Connecticut Town Unites in Support of Injured Afghanistan Veteran

by Elisha Harig-Blaine

Image removed.On June 23, city officials and hundreds of volunteers from Glastonbury, Conn., will celebrate the opening of Manny's Place, a newly constructed home for disabled Afghanistan veteran, Marine Corps Corporal Manny Jimenez. Constructed on land donated by the town, the effort was driven by leadership from the town manager and council, the Rotary Club and Purple Heart Homes. 

With the support of The Home Depot Foundation, NLC is analyzing and documenting community responses, such as this one in Glastonbury, to meet the housing needs of disabled veterans and will be facilitating conversations about the resources available and successful strategies to meet this growing need.

In 2006, Glastonbury's Marine Corps League building burned down. As the town manager and council held discussions about what to do with the property, there was consensus that the property should continue to be used to serve veterans. After hearing about the work of Purple Heart Homes, Glastonbury Town Manager Richard J. Johnson got in touch with the organization to discuss a potential partnership.

Purple Heart Homes was founded in 2008 by John Gallina and Dale Beatty, both combat wounded National Guard veterans of the Iraq war. The mission of Purple Heart Homes is to help provide personalized housing solutions for service-connected disabled veterans and their families. The needs of each veteran are different, but in all cases Purple Heart Homes provides an injury-specific, barrier-free living environment at little or no cost to the veteran. These solutions can range from remodeling an existing home already owned by the veteran, to creating a new home from the ground up.

After engaging in promising conversations with Johnson, Gallina, on behalf of Purple Heart Homes, spoke with the town's Rotary Club about the project and the needs of Cpl. Jimenez. The Rotary partnered with Purple Heart Homes as a community service project and began arranging materials and volunteers.

Image removed.As word of the project spread, interest grew, and the Rotary quickly realized its best role would be to act as the project's coordinating agent. Rotary leaders developed task-specific committees to coordinate the project's needs on areas including architectural plans, engineering, foundation work, framing, roofing, siding, windows and doors, insulation, plumbing and electrical work, paving, drywall, painting and landscaping.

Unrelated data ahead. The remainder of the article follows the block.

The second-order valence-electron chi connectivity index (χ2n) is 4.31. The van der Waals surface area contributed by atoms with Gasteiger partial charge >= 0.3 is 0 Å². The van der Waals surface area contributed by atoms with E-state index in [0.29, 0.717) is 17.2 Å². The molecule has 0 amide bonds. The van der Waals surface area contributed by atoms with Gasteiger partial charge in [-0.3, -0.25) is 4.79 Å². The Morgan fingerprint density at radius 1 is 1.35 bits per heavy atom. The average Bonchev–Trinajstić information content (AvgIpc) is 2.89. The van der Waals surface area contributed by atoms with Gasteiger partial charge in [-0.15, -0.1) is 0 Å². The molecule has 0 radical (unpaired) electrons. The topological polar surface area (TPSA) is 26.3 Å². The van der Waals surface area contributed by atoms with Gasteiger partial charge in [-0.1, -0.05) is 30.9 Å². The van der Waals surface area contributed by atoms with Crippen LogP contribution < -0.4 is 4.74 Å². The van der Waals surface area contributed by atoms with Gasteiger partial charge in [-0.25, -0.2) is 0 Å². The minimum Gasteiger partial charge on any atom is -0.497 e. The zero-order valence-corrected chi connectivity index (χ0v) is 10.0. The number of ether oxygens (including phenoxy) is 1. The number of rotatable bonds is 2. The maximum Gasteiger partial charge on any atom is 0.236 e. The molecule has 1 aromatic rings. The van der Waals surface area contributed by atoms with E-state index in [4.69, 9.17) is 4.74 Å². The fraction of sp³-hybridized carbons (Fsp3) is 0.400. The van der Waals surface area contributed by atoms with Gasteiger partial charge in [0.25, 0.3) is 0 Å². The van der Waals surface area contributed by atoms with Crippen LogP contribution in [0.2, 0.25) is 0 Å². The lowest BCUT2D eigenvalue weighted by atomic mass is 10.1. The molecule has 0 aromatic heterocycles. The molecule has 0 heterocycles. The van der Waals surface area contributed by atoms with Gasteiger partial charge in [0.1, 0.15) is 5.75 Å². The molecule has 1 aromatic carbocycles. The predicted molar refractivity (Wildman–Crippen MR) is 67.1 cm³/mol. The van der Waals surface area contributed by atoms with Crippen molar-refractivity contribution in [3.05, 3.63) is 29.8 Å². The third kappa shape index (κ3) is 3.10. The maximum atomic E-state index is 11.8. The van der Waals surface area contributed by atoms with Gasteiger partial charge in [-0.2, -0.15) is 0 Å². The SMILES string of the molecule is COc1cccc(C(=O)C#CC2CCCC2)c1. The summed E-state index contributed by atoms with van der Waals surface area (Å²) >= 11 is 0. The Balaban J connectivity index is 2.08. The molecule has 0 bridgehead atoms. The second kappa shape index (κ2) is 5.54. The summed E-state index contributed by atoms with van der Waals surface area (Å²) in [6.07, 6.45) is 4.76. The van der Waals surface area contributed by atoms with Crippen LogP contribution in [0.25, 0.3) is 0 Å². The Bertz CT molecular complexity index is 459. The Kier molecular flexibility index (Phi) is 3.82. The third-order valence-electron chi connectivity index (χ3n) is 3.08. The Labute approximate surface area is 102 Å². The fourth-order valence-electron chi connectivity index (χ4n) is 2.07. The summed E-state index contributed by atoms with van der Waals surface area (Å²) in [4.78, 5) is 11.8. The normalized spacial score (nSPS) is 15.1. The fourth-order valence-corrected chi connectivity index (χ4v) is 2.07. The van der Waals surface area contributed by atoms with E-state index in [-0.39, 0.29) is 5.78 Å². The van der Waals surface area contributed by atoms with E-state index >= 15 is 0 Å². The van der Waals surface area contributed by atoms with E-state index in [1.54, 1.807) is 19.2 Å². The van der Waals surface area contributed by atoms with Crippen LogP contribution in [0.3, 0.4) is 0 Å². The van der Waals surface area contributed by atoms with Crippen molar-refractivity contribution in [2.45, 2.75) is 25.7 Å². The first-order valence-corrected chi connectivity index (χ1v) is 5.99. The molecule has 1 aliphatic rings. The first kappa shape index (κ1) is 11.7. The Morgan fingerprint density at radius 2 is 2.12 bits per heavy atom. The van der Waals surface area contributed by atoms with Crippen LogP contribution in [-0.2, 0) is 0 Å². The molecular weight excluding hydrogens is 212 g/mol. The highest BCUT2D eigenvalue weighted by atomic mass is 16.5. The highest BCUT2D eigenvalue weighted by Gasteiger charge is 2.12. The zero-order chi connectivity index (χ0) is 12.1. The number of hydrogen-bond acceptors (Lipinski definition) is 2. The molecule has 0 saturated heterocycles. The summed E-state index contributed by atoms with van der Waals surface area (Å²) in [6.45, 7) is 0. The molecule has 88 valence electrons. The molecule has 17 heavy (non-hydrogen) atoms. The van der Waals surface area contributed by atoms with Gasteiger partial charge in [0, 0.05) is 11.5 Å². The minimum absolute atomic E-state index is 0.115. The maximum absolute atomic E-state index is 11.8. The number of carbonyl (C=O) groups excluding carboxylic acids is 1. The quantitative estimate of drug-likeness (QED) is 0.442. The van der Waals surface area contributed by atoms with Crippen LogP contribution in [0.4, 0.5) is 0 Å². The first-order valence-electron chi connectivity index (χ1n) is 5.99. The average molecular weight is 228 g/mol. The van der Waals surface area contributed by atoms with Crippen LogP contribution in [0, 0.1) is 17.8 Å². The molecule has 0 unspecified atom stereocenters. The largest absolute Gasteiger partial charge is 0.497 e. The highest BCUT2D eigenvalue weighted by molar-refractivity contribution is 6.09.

Nearly 400 volunteers worked on the project during its development, including locally competitive electrical and plumbing companies, the town's garden club and a group of New York City first-responders from the organization H.E.A.R.T. 9/11. Purple Heart Homes contributed approximately $30,000 to pay for materials such as lumber, drywall and concrete.

As the project moved forward, the town and Purple Heart Homes reached agreement about how to provide the land for Cpl. Jimenez's new home in a way that also protected the town's future fiduciary interests. The town formally conveyed the property to Purple Heart Homes in November 2011 for $1. The town and Purple Heart Homes agreed the property should not receive preferential treatment. The property was already zoned for residential use, permits were applied and paid for without preference (at an additional cost of about $4,000) and inspections occurred in turn. Once the project is completed in June 2012, Purple Heart Homes will sell the land and structure to Cpl. Jimenez for $1.

All normal property taxes will remain applicable and become the responsibility of Cpl. Jimenez, so architects worked to keep the home's assessed value as low as possible, while ensuring the home met community building standards and Cpl. Jimenez's accessibility needs. To accomplish this, architects left the home's basement unfinished, kept the square footage as compact as possible, and did not build in attic space or a spare room over the garage. Additionally, building materials and design elements such as stone veneer and arched windows were used to maintain costs while giving the perception of a more expensive property.

The project is the first new construction project for Purple Heart Homes, with other projects currently in development in Georgia, North Carolina, Ohio, Tennessee, and another project in Connecticut.

"It is amazing how the town came together to help with this project. Everyone wanted to be a part of it and whatever you need, people are there for you," said Cpl. Jimenez.

"Through their work on the home for Cpl. Jimenez, the people of Glastonbury not only affected Manny's life, but they have established themselves as the model community that all others will be measured against," said John Gallina, co-founder of Purple Heart Homes.

Details: For more information about NLC's work on housing for veterans with disabilities, visit /find-city-solutions/research-innovation/housing-community-development/housing-rehabilitation-for-veterans-with-disabilities, or contact Elisha Harig-Blaine at, or (202) 626-3005.